Reproduction studies in animals using cefaclor have not revealed evidence of impaired fertility.

Because low concentrations of cefaclor (0.-0. mcg/mL) have been detected in milk following a single 500-mg oral dose of the drug, cefaclor should be used with caution in nursing women.

Acute Toxcicity

Overdosage of cefaclor may cause nausea, vomiting, epigastric distress, and diarrhea; the severity of the epigastric distress and diarrhea reportedly is dose related. If other symptoms are present, they probably are secondary to an underlying disease state, an allergic reaction, or the effects of other intoxications.

The manufacturer states that, in the event of cefaclor overdosage, GI decontamination is not necessary unless 5 times the normal dose of cefaclor has been ingested. The benefits of forced diuresis, peritoneal dialysis, hemodialysis, or charcoal hemoperfusion in treating cefaclor overdosage have not been established. Spectrum Based on its spectrum of activity, cefaclor is classified as a second generation cephalosporin.

While cefaclor is less active in vitro against gram-negative bacteria than other currently available second generation cephalosporins, cefaclor is active against some gram-negative bacteria that are generally resistant to the first generation drugs (e.g., Haemophilus influenzae). For information on the classification of cephalosporins and closely related b-lactam antibiotics based on spectra of activity, see Spectrum in the Cephalosporins General Statement 8:12.06.

In Vitro Susceptibility Testing

The National Committee for Clinical Laboratory Standards (NCCLS) states that, if results of in vitro susceptibility testing indicate that a clinical isolate is susceptible to cefaclor, then an infection caused by this strain may be appropriately treated with the dosage of the drug recommended for that type of infection and infecting species, unless otherwise contraindicated. If results indicate that a clinical isolate has intermediate susceptibility to cefaclor, then the strain has a minimum inhibitory concentration (MIC) that approaches usually attainable blood and tissue drug concentrations and response rates may be lower than for strains identified as susceptible.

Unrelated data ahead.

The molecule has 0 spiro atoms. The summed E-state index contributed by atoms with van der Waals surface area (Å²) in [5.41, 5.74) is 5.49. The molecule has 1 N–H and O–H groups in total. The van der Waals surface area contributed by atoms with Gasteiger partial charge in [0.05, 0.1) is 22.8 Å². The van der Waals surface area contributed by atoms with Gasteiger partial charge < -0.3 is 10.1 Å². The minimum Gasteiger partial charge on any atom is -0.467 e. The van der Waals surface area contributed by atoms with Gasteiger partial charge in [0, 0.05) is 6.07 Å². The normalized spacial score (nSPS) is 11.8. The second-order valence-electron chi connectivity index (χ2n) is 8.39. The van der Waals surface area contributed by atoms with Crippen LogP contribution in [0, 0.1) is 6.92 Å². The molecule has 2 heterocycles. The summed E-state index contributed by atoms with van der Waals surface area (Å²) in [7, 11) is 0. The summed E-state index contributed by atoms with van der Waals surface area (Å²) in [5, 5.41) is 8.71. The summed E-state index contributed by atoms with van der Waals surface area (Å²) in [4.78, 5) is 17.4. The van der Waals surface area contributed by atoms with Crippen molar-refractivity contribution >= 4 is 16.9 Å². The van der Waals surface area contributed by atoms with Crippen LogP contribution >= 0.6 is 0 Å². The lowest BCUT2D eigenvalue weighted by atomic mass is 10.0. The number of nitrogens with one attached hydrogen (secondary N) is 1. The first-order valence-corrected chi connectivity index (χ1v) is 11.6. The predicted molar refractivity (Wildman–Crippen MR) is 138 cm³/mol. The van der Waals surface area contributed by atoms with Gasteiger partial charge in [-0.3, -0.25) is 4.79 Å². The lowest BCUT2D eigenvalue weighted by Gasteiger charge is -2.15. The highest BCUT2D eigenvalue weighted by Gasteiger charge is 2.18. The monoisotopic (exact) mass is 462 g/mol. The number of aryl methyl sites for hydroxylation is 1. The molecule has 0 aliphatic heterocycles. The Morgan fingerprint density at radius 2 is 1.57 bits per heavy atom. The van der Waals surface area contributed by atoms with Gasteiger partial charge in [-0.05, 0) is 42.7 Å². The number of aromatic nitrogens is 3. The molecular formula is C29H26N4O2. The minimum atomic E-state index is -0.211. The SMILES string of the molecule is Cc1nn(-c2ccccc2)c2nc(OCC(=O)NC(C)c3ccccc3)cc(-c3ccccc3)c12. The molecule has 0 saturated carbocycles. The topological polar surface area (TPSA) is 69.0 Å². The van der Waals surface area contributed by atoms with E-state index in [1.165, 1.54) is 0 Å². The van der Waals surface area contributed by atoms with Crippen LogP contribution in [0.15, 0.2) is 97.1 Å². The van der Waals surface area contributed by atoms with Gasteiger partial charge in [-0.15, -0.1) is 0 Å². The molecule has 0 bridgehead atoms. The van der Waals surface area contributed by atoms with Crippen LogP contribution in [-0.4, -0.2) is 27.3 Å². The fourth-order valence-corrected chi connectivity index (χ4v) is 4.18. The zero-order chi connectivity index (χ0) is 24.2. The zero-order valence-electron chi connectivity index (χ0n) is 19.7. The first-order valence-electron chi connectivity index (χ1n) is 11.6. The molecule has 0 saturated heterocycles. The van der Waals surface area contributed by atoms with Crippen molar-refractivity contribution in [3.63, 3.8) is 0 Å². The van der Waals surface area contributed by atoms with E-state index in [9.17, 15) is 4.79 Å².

Therefore, the intermediate category implies clinical applicability in body sites where the drug is physiologically concentrated (e.g., urine) or when a high dosage of the drug can be used.

This intermediate category also includes a buffer zone which should prevent small, uncontrolled technical factors from causing major discrepancies in interpretation, especially for drugs with narrow pharmacotoxicity margins. If results of in vitro susceptibility testing indicate that a clinical isolate is resistant to cefaclor, the strain is not inhibited by systemic concentrations of the drug achievable with usual dosage schedules and/or MICs fall in the range where specific microbial resistance mechanisms are likely and efficacy has not been reliably demonstrated in clinical trials.

Strains of staphylococci resistant to penicillinase-resistant penicillins should be considered resistant to cefaclor, although results of in vitro susceptibility tests may indicate that the organisms are susceptible to the drug. In addition, NCCLS recommends that b-lactamase-negative, ampicillin-resistant (BLNAR) strains of H. influenzae should be considered resistant to cefaclor despite the fact that results of in vitro susceptibility tests may indicate that the organisms are susceptible to the drug.

Disk Susceptibility Tests

When the disk-diffusion procedure is used to test susceptibility to cefaclor, a disk containing 30 mcg of cefaclor should be used. However, NCCLS states that for some organisms (e.g., Enterobacteriaceae), results of disk-diffusion susceptibility tests using the cephalosporin class disk containing 30 mcg of cephalothin may be used to predict susceptibility to cefaclor.

When disk-diffusion susceptibility testing is performed according to NCCLS standardized procedure using NCCLS interpretive criteria, Staphylococcus or Enterobacteriaceae with growth inhibition zones of 18 mm or greater are to cefaclor, those with zones of 15-17 mm have intermediate susceptibility, and those with zones of 14 mm or less are resistant to the drug.

When disk-diffusion susceptibility testing for Haemophilus is performed according to NCCLS standardized procedures using Haemophilus test medium (HTM), Haemophilus with growth inhibition zones of 20 mm or greater are susceptible to cefaclor, those with zones of 17-19 mm have intermediate susceptibility, and those with zones of 16 mm or less are resistant to the drug.

Interpretive criteria are not available to determine susceptibility of Streptococcus to cefaclor using the cefaclor disk; however, NCCLS states that S. pneumoniae found to be susceptible to penicillin using the NCCLS standardized disk-diffusion procedure and a 1-mcg oxacillin disk can be considered susceptible to cefaclor. In addition, other Streptococcus (b-hemolytic streptococci, viridans streptococci) found to be susceptible to penicillin using NCCLS standardized procedures can be considered susceptible to cefaclor.

Dilution Susceptibility Tests

When dilution susceptibility testing (agar or broth dilution) is performed according to NCCLS standardized procedures using NCCLS interpretive criteria, Staphylococcus or Enterobacteriaceae with MICs of 8 mcg/mL or less are susceptible to cefaclor, those with MICs of 16 mcg/mL have intermediate susceptibility, and those with MICs of 32 mcg/mL or greater are resistant to the drug.

When dilution susceptibility testing of Haemophilus is performed according to NCCLS standardized procedures using HTM, Haemophilus with MICs of 8 mcg/mL or less are susceptible to cefaclor, those with MICs of 16 mcg/mL have intermediate susceptibility, and those with MICs of 32 mcg/mL or greater are resistant to the drug.